Floods in Uttarakhand explained

The National Remote Sensing Centre under ISRO has released some interesting satellite images that could possibly explain the devastation in Uttarakhand

 
By Vibha Varshney
Last Updated: Thursday 17 September 2015

The before and after pictures below are self-explanatory. The post-flood image on Bhuvan (ISRO'a geoportal) was acquired on 21 June, 2013. Zooming into the Kedar valley area highlights the disturbances and flooding that have occurred north of the region, including the emergence of a new stream (number 3 in the image)  which has cut across a green patch. The water brought down a lot of debris towards Kedarnath and further down into the Mandakini river, causing the major disaster. This is an initial assessment; other parameters such as rainfall data and terrain will need to be examined for further analysis.

Kedar valley's landscape changes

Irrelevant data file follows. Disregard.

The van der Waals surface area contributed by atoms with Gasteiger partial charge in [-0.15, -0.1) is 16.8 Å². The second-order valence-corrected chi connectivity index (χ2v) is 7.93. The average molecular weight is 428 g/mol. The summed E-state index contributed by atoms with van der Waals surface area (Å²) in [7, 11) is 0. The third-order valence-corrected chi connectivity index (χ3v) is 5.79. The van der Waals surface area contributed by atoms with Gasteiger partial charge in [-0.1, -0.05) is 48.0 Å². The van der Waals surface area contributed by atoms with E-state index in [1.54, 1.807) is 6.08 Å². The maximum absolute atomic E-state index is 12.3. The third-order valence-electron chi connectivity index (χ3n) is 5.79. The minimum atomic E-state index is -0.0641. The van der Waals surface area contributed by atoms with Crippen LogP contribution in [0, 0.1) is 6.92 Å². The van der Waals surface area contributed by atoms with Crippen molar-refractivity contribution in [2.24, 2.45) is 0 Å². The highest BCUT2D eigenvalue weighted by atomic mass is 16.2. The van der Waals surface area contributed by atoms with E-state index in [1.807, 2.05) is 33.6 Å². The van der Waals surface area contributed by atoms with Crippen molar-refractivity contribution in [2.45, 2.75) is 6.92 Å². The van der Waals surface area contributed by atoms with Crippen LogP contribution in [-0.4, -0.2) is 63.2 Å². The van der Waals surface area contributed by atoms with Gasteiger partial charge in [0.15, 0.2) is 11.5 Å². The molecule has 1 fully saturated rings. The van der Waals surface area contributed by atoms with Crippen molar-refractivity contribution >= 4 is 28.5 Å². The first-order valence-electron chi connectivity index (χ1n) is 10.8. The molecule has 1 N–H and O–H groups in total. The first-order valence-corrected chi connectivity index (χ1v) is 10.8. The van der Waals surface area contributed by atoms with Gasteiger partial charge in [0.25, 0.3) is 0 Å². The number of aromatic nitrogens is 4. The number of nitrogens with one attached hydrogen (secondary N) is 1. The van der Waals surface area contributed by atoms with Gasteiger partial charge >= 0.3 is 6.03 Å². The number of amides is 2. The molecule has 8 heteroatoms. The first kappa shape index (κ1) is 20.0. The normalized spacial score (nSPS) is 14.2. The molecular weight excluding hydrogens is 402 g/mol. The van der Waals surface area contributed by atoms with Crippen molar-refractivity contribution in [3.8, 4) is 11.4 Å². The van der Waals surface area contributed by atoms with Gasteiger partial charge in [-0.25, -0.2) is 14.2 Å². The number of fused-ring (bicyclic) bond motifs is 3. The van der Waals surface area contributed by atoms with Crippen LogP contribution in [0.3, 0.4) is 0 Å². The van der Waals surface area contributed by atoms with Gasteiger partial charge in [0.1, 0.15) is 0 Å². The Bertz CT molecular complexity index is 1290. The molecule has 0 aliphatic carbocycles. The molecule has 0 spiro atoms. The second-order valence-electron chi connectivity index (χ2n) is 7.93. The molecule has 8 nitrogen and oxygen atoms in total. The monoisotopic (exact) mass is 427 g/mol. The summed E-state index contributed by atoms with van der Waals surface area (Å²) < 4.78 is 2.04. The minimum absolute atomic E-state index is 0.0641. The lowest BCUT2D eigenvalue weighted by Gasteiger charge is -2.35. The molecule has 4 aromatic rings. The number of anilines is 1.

kedarnath

The website of National Remote Sensing Centre has uploaded some relevant satellite images too. The first image (Resourcesat-2 AWiFS Image of June 1, 2013) of the area acquired on June 1, 2013 shows some snow covered areas in the upper reaches of Himalaya. This was well before the rains hit.

Snow indication

image

The second image (Resourcesat-2 AWiFS Image: June 21, 2013) dated June 21, which was acquired after the event, clearly shows that the area under snow has increased substantially. This suggests that there would have been heavy rainfall in lower areas, including the Kedar valley and other part of Uttarakhand, leading to the floods.

image

Kedarnath's location

 

 

This 3D video of the Himalayan region shows the terrain of Kedar valley. 




 

 


Disaster looms large over Joshimath

 

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